I had a couple of back-to-back gigs over the weekend. The sore throat that’s been coming and going for the past week seems to be settling in for a more prolonged stay, accompanied by fatigue and sinus trouble. And an old friend’s impromptu visit to New York included a few glasses of wine and several hours of animated conversation. In a nutshell, friends: I am a bit hoarse.
Vocal fatigue used to terrify me. At the first sign of hoarseness, however slight, I would alternate between self-flagellation (“My technique is awful! Why else would I be hoarse, for God’s sake? Why did I have that glass of wine? God, I’m an idiot.”) and sheer panic (“I’ve probably done irreversible damage to my vocal folds. I’m sure I have nodes and I sound like Tom Waits with a chest cold. I have no future!”).
The truth is, singing is a very athletic activity. It’s amazing to think that the vibrations of two tiny, delicate folds of skin in the throat can rock Madison Square Garden or fill La Scala. Given the demands we singers place on our voices, occasional vocal fatigue and hoarseness are to be expected. Athletes invariably deal with fatigue and, occasionally, injury throughout their careers. Singers are no different.
Of course, when it comes to vocal health, singers tend to be known for high-maintenance behavior and superstitious rituals: year-round scarves (a warm throat is a happy throat!), room-temperature water (see “year-round scarves”), copious amounts of chamomile tea with honey (chamomile is a natural anti-inflammatory), no air conditioning (except at nighttime during allergy season), and nasal irrigation (gross but effective).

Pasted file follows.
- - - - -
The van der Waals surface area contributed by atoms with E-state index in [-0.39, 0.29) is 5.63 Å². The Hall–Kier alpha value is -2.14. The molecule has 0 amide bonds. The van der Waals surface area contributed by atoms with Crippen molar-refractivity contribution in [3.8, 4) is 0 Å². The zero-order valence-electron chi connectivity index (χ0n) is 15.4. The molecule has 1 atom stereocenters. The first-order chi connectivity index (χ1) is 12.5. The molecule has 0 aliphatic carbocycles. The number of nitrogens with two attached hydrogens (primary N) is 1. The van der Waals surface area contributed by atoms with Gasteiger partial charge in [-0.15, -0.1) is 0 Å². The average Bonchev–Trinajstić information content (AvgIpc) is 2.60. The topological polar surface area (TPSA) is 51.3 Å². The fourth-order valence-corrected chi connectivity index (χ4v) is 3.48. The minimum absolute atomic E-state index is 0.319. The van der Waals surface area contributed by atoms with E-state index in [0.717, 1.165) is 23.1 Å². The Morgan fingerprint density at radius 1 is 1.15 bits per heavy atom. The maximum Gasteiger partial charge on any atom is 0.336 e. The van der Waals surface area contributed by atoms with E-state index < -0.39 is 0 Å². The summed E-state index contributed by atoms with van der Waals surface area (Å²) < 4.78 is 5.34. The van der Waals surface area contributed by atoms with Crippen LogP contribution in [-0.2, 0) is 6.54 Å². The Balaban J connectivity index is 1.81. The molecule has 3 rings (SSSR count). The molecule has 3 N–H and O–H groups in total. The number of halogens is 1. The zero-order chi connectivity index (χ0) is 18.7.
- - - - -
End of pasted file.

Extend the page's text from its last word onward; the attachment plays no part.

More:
But when my vocal health regimen is trumped by too much singing, lack of sleep, seasonal allergies, or that last cocktail I just had to have at the noisy bar, my favorite, no-fail remedy for vocal fatigue is simple and obvious: Stop. Talking.
Given that loquaciousness is as much a part of my make-up as my eye color, a vow of silence is not easy to undertake. But after just a few hours of silence, I find that, along with my vocal folds, my mind is resting. Monasticism, however temporary, seems to agree with me.
The city’s hustle-and-bustle seems to diminish with every passing quiet moment. Having dispensed with verbal expression, I am better able to distinguish between useful thoughts and the reactive ramblings of my untamed mind. It’s no coincidence that silence is often part of a spiritual practice; we can’t quiet the world, but we can quiet ourselves enough to experience the world as it is.
Self-imposed silence used to feel like a punishment of sorts. Now, I view 24 hours of uninterrupted quiet as a gift for my tired voice and, as it turns out, my tired spirit. Tomorrow, of course, I’ll recommence singing and talking with renewed vigor and gratitude. But for today, silence is golden.